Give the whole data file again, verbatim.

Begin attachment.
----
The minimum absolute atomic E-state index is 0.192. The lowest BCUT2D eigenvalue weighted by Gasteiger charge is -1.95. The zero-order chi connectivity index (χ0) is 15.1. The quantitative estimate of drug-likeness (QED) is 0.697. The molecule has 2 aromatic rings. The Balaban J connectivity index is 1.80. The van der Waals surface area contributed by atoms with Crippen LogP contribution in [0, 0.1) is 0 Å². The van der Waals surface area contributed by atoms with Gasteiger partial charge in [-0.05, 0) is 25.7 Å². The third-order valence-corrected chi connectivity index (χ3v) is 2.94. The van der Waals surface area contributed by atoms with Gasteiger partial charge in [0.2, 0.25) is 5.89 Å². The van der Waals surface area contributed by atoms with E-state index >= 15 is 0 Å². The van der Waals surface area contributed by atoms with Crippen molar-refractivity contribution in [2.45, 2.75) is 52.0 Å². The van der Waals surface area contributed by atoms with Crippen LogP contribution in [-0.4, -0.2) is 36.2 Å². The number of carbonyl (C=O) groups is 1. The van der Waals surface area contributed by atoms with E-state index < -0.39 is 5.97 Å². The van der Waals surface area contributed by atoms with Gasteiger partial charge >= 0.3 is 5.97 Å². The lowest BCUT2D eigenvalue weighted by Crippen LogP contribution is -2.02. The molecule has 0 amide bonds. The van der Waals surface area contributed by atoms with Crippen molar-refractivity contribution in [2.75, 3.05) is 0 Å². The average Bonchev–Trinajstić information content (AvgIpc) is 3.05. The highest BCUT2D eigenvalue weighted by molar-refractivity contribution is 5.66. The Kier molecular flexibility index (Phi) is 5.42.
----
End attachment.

The minimum absolute atomic E-state index is 0.192. The lowest BCUT2D eigenvalue weighted by Gasteiger charge is -1.95. The zero-order chi connectivity index (χ0) is 15.1. The quantitative estimate of drug-likeness (QED) is 0.697. The molecule has 2 aromatic rings. The Balaban J connectivity index is 1.80. The van der Waals surface area contributed by atoms with Crippen LogP contribution in [0, 0.1) is 0 Å². The van der Waals surface area contributed by atoms with Gasteiger partial charge in [-0.05, 0) is 25.7 Å². The third-order valence-corrected chi connectivity index (χ3v) is 2.94. The van der Waals surface area contributed by atoms with Gasteiger partial charge in [0.2, 0.25) is 5.89 Å². The van der Waals surface area contributed by atoms with E-state index >= 15 is 0 Å². The van der Waals surface area contributed by atoms with Crippen molar-refractivity contribution in [2.45, 2.75) is 52.0 Å². The van der Waals surface area contributed by atoms with Crippen LogP contribution in [-0.4, -0.2) is 36.2 Å². The number of carbonyl (C=O) groups is 1. The van der Waals surface area contributed by atoms with E-state index < -0.39 is 5.97 Å². The van der Waals surface area contributed by atoms with Gasteiger partial charge >= 0.3 is 5.97 Å². The lowest BCUT2D eigenvalue weighted by Crippen LogP contribution is -2.02. The molecule has 0 amide bonds. The van der Waals surface area contributed by atoms with Crippen molar-refractivity contribution in [2.75, 3.05) is 0 Å². The average Bonchev–Trinajstić information content (AvgIpc) is 3.05. The highest BCUT2D eigenvalue weighted by molar-refractivity contribution is 5.66. The Kier molecular flexibility index (Phi) is 5.42.